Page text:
Swimmers often swim in chlorinated pools or open water if they swim open water events. I also know while swimming you may be more likely to get sunburns even in water. What are some of the things you do as dedicated swimmers to protect your skin and hair from these elements?
A part of being an athlete, or even hobbyist, is being conscientious of risks and healthy habits associated with the activity. Basketball players have to be mindful of how their activity is affecting their knees and back, football players have to be especially conscientious of brain injury and health, and even professional gamers have to take measures to protect against carpal tunnel. For swimmers, I have some specific questions regarding their risks. What’s a good routine before and after a workout or event to make sure you are keeping the best care of your body while swimming? Are there any things a beginner might not have the experience to be wary of? Are there special techniques to protect against swimmer’s ear or things like that? Are there any special stretches you do before or after an event that help with any stiffness associated with swimming? This week, Mike Mann gets some help from SwimLabs Franchise Relationship Manager and former coach, Meg Perron.
Taking care of your body is so important, and with swimming, it does take a bit of maintenance. As far as skin and hair, I think the TriSwim products are great for breaking the bonds of chlorine to your hair/skin. Chlorine is so tough on your body, so it's important to get rid of it right away. The TriSwim products seem to help prevent hair from getting damaged or turning green for blondies! It also gets the chlorine off the skin and gets rid of the chlorine smell. Any sort of product that gets rid of chlorine will help, but that is my go-to. It's also important to apply waterproof (not just water resistant!) sunscreen all over before swimming outside. I never struggled with swimmer's ear, but I do know if you feel like you have water in your ear it's important to get it out. Blow-drying that ear, laying on a towel on that side, or you can make your own ear drops with alcohol and vinegar to help it get it.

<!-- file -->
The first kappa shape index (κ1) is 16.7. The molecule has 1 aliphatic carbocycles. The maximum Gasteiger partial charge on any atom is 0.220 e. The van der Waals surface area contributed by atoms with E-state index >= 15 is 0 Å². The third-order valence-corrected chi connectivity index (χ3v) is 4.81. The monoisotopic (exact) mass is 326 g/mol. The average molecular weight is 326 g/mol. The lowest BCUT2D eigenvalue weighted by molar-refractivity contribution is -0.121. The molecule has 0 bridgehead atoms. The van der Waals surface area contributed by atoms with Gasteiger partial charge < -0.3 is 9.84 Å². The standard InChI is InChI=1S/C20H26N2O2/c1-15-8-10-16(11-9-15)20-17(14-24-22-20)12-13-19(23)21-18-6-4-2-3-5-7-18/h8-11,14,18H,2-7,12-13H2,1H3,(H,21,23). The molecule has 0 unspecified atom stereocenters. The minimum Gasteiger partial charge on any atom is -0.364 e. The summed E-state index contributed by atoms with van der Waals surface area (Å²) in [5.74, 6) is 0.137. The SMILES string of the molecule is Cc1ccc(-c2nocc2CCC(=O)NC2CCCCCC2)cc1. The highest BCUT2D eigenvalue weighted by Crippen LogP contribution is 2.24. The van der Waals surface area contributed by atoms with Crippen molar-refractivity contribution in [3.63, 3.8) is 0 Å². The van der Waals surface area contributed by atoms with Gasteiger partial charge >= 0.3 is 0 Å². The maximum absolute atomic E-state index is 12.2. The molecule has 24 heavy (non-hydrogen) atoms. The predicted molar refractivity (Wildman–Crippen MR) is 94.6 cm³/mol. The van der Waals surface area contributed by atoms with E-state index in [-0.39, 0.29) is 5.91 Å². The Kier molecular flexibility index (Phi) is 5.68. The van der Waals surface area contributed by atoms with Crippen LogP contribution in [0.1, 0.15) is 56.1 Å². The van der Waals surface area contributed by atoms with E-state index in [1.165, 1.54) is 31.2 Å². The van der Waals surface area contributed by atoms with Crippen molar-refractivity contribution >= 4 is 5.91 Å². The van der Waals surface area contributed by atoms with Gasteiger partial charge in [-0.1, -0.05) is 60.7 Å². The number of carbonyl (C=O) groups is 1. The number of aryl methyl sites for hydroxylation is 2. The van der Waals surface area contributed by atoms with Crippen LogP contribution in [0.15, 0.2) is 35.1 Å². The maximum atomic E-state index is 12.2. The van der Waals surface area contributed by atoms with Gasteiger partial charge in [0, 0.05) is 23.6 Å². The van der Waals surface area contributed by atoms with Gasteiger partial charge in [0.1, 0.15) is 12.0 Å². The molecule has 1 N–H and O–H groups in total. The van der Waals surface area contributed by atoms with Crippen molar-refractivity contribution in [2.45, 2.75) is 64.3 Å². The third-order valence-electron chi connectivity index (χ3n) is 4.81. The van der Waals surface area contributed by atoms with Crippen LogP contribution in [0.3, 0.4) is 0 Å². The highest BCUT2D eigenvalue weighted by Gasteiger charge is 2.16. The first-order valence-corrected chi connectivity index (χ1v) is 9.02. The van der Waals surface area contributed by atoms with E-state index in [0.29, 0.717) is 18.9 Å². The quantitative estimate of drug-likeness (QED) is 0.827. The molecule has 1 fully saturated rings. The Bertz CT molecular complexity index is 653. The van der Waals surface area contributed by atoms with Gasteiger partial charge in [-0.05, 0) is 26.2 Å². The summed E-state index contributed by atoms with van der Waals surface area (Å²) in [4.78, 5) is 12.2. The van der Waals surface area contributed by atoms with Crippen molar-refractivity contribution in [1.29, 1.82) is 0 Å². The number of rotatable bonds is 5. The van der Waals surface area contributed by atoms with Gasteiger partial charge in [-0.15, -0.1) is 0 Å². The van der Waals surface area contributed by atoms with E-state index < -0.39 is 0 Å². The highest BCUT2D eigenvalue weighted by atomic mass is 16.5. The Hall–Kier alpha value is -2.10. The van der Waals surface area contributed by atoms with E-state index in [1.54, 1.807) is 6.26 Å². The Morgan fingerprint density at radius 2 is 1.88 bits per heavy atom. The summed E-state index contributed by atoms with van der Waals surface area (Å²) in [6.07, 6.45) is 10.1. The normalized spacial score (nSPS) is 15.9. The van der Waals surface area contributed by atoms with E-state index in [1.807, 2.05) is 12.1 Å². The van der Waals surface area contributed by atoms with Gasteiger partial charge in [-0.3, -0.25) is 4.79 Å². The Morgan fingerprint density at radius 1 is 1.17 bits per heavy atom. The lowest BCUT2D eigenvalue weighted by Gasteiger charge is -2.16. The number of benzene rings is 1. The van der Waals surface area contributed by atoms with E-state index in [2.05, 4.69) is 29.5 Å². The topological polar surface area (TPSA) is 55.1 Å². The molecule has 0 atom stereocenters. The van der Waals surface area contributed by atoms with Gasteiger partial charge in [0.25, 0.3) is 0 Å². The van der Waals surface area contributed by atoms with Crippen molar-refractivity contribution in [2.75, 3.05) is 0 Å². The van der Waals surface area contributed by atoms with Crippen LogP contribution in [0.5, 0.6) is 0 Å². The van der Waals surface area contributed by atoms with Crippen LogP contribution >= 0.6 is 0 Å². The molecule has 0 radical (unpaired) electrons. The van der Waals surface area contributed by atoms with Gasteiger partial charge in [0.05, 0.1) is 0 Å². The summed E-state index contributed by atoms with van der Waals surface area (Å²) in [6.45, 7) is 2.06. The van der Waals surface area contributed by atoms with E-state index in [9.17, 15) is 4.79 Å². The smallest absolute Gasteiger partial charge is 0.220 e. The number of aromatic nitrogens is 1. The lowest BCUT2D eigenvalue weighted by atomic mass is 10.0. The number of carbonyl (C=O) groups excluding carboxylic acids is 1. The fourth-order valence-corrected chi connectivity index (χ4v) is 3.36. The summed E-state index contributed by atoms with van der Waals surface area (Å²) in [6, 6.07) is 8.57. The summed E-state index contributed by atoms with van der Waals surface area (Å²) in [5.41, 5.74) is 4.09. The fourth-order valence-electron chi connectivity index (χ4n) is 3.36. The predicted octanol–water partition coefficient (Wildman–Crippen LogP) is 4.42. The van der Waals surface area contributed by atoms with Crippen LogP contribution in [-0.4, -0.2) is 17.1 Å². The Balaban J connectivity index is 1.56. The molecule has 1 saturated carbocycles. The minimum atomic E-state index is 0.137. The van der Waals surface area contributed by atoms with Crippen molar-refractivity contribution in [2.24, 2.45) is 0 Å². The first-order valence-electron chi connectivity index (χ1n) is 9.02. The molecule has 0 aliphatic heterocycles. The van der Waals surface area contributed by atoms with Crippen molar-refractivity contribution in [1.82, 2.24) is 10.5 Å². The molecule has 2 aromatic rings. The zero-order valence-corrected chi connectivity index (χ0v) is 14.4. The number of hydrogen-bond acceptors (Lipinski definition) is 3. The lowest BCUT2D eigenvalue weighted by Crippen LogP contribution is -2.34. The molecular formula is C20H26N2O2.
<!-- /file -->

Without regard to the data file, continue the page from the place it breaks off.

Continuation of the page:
As far as taking care of your muscles, before practice, I recommend dynamic stretching rather than static stretching. This helps loosen and warm up the muscles before swimming. After practice, I recommend more static stretching and icing if necessary. If your shoulders are sore, definitely ice!
One thing to keep in mind is figuring out what "good pain" and "bad pain" feels like when you are sore. If your shoulders are really sore on the top/front of your shoulders, it could be a good pain, but it could also be that you are swimming incorrectly. I never learned how to swim freestyle correctly as a competitive swimmer, and because of it, my shoulder pain spread through my back, and I still have neck/back issues! I sound like a spokesperson for SwimLabs when I say this, but getting your stroke looked at underwater with video is a HUGE help in keeping your body healthy. In fact, I think it's the best thing you can do. If you are swimming with improper form, chances are you're going to feel it, and it could impact you for the rest of your life if you don't take care of it.
Lastly, I think a best practice is doing yoga at least once a week on your "off day" from swimming. Because of the repetitive motions of swimming, our shoulders and hips are often very tight. Yoga certainly can help this, but also helps in other ways. Whether you are a competitive swimmer working hard all season to shave .5 seconds in a 100 butterfly, or an adult training for triathlons or training for fitness, yoga helps to de-stress and manage stress. In a perfect world, you would do yoga 2-3 times per week in addition to your training.
With a bit of work to keep your hair, skin, and muscles healthy, swimming is one of the best types of exercise for your body. Happy swimming!